Clear now? (And does the Tower story remind anyone else of Geraldo Rivera's letdown with the "buried treasure"?)

Bradford   Link to this

"carts and wagons should harness their horses to work abreast, like coach-horses, rather than in tandem"

It's been so long since I plowed the back 40 with the old pair of mules that I've forgotten the distinction between "abreast" and "in tandem." They both sound like side-by-side to me.

Geraldo follows in a noble tradition, does he not, L. Hat, and no doubt will not be the last of his line.

A Hamilton   Link to this

tandem, OED:
(examples ommited)

1. a. A two-wheeled vehicle drawn by two horses (or other beasts of draught) harnessed one before the other.

b. transf. A pair of carriage-horses harnessed one before the other. Also fig.

Jeannine   Link to this

Langauge Hat, too true, but, Geraldo...UGH! He's from the school of better to remain silent and thought a fool then to open one's mouth and remove all doubt......At least after looking for fool's gold Sam won't end up doing news reports from hurricane locations and telling us it's windy out! He will still have a life, a career and the ability to report vis a vis the diary with style.

language hat   Link to this

tandem:
This comes from a scholarly joke; in the OED's words: "L[atin] tandem 'at length' (of time) used punningly."

A. De Araujo   Link to this

"and so we went away the second time like fools"
Geraldo Rivera never felt like a fool, even when he was kicked out of Iraq.

Clement   Link to this

Digging in the cellar.
Geraldo will no doubt find this reference on his weekly google search for his own name, and now include citation of his "work" on the "prestigious Pepysdiary.com" site.
The misadventure at hand reminded me more of "The Red-headed League" by Conan-Doyle. At least Bennett, Wade, Pepys and co. could be laying sewer pipe so the excavation wasn't a complete waste (no pun intended...well, maybe).

Australian Susan   Link to this

Princess of Orange
Charles's aunt, who died whilst celebrating his Restoration.
See http://www.npg.org.uk/live/search/person.asp?Li... for portraits.
***
Sam's house
The wonderful engraving (to which there is a link in yesterday's entry) makes much sense of what Sam's house (and the others looked like), but does it mean that the narrow way around the mansard windows (have a look at the picture) is the walk round the leads Sam frequently refers to? Rather narrow and unsafe and insalubrious.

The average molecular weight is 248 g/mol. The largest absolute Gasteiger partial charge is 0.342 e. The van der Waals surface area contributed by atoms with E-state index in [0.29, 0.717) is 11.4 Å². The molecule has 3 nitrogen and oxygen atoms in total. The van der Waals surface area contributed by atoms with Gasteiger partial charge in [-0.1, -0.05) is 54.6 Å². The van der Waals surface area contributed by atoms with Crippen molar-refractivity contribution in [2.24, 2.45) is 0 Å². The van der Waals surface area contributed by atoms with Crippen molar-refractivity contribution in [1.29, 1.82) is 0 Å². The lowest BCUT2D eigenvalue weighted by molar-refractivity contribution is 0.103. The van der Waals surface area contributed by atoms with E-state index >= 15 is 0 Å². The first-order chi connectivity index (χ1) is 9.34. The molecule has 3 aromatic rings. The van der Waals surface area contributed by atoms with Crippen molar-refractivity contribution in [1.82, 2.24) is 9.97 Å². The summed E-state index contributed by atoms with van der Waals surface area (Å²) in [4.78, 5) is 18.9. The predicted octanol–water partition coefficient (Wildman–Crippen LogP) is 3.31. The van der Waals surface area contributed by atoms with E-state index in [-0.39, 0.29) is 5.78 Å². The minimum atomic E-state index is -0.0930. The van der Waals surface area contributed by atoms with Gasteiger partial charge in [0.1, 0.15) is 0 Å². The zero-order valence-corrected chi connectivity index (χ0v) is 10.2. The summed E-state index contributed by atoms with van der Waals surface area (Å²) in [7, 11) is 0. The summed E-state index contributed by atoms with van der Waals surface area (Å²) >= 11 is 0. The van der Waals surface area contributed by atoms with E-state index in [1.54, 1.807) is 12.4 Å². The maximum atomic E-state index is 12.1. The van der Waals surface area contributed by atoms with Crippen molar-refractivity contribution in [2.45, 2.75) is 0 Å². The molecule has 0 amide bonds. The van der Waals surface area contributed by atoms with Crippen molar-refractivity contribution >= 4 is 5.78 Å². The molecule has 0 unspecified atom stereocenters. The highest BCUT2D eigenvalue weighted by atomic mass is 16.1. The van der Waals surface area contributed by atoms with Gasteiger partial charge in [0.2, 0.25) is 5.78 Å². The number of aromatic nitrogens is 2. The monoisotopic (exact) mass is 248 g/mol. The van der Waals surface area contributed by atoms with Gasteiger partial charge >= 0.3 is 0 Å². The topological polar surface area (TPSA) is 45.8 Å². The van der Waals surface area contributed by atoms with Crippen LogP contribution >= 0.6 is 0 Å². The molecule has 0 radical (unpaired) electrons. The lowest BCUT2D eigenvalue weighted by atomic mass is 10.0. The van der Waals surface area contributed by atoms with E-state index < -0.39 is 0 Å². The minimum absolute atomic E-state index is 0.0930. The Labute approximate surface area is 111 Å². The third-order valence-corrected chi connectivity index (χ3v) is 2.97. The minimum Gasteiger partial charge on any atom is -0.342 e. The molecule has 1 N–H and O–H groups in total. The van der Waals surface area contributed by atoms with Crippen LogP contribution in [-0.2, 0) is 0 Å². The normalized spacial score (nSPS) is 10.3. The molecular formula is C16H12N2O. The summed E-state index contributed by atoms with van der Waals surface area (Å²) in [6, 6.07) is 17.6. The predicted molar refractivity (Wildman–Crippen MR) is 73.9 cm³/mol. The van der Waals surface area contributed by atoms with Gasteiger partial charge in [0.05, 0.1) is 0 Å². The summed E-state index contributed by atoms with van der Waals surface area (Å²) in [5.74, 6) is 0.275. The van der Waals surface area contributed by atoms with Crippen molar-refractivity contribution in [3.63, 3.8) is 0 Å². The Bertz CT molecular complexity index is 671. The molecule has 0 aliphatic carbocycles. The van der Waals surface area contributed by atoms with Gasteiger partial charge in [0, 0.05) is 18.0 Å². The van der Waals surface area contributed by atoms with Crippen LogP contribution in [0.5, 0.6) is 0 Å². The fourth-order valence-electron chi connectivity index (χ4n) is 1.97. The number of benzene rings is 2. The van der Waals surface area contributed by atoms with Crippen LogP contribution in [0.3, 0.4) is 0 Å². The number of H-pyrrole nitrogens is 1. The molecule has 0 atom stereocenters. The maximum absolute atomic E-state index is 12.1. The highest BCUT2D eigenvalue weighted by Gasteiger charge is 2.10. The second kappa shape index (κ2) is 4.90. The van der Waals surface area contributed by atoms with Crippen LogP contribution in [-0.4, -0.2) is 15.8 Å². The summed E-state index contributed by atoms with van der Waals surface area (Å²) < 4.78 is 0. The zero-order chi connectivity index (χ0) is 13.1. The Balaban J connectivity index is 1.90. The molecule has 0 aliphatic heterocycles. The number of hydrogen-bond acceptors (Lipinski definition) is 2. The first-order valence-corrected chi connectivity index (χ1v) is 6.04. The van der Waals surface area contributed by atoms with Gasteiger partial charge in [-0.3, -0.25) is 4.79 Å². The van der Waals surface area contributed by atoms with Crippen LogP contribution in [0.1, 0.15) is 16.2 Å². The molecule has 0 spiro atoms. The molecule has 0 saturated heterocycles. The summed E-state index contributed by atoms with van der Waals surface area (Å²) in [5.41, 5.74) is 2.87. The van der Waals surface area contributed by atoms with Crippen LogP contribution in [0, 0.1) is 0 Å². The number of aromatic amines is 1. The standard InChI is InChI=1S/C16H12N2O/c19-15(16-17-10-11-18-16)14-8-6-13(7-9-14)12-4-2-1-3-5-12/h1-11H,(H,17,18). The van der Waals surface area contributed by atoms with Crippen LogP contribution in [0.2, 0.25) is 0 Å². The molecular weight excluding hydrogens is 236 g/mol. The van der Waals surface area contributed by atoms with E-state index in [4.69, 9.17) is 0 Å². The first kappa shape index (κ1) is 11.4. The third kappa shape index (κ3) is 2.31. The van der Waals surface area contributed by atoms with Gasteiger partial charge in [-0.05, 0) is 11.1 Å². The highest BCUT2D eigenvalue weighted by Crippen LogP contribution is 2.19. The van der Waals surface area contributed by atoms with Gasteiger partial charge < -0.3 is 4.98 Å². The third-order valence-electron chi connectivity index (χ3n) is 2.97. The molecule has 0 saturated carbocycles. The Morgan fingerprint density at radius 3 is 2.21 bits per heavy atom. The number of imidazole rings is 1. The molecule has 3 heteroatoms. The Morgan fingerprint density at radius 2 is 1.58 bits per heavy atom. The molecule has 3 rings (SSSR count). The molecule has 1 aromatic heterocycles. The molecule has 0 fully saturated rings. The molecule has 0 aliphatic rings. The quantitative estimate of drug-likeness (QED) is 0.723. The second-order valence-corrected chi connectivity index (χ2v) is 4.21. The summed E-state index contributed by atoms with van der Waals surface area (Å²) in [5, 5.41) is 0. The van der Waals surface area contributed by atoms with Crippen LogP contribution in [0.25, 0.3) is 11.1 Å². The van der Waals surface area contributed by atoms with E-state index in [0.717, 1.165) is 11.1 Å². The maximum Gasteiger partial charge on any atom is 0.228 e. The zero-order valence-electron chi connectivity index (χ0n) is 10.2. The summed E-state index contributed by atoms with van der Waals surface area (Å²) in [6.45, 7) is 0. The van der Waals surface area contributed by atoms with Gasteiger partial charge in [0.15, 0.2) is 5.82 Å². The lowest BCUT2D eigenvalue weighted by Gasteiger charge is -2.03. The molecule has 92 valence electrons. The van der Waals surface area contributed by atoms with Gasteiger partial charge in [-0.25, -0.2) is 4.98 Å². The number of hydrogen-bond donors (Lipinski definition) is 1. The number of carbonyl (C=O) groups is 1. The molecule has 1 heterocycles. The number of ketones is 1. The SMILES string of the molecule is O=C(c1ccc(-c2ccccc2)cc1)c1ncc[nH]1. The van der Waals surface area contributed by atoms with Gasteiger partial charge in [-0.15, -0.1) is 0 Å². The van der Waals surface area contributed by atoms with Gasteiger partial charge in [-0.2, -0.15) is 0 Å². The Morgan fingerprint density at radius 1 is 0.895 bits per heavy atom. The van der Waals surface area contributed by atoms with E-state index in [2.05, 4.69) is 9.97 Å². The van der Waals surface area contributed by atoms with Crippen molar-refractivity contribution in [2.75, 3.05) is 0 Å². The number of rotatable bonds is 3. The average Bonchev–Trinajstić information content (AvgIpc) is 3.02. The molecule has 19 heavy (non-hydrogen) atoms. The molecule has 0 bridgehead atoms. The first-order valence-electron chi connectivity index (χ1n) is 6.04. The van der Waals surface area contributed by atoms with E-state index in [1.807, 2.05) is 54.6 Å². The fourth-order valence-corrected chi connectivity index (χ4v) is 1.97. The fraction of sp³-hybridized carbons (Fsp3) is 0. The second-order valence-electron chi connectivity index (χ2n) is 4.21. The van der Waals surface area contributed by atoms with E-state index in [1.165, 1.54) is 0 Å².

Terry F   Link to this

Walking on the leads

Aussie Susan, I took it that the surface in question was the flat one on the very top, but I don't know exactly where the (now closed) access was....
http://www.pepysdiary.com/static/img/indepth/20...

Terry F   Link to this

Phil, posting dittography due to the rejection of the first due to "malicious content"
--
well perhaps -- you can see how much less offensive the second post is.

Australian Susan   Link to this

Malicious? Well, 'tis obvious - abbrieviating Australian to a mere colloquial "Aussie" Tsk. Tsk.

Australian Susan   Link to this

Seriously - I took the building in the middle of the picture with the flat bit on top to be the actual offices and the surrounding U shaped section the houses and I thought the access to the "leads" was from the houses somehow onto the roofs of the houses? The descriptions we get from the Diary don't seem to square up with what we are looking at.

dirk   Link to this

"The descriptions we get from the Diary don’t seem to square up with what we are looking at."

Susan, might 1666 have something to do with this?

CGS   Link to this

The "leads" be that lead [led] part of the roof that seals the wall to roof and allowing water to go down the guttering [water] thereby being rather narrow [3-4 feet]. Flat roofs where not a good feature in the inclement weather of the London, rooves would rot away very quickly. There would be a walkway for many uses, besides peering in to ones neighbours private affairs.

Australian Susan   Link to this

[Spoiler Alert]
I thought the Navy Offices were not burnt down until well into the 18th century?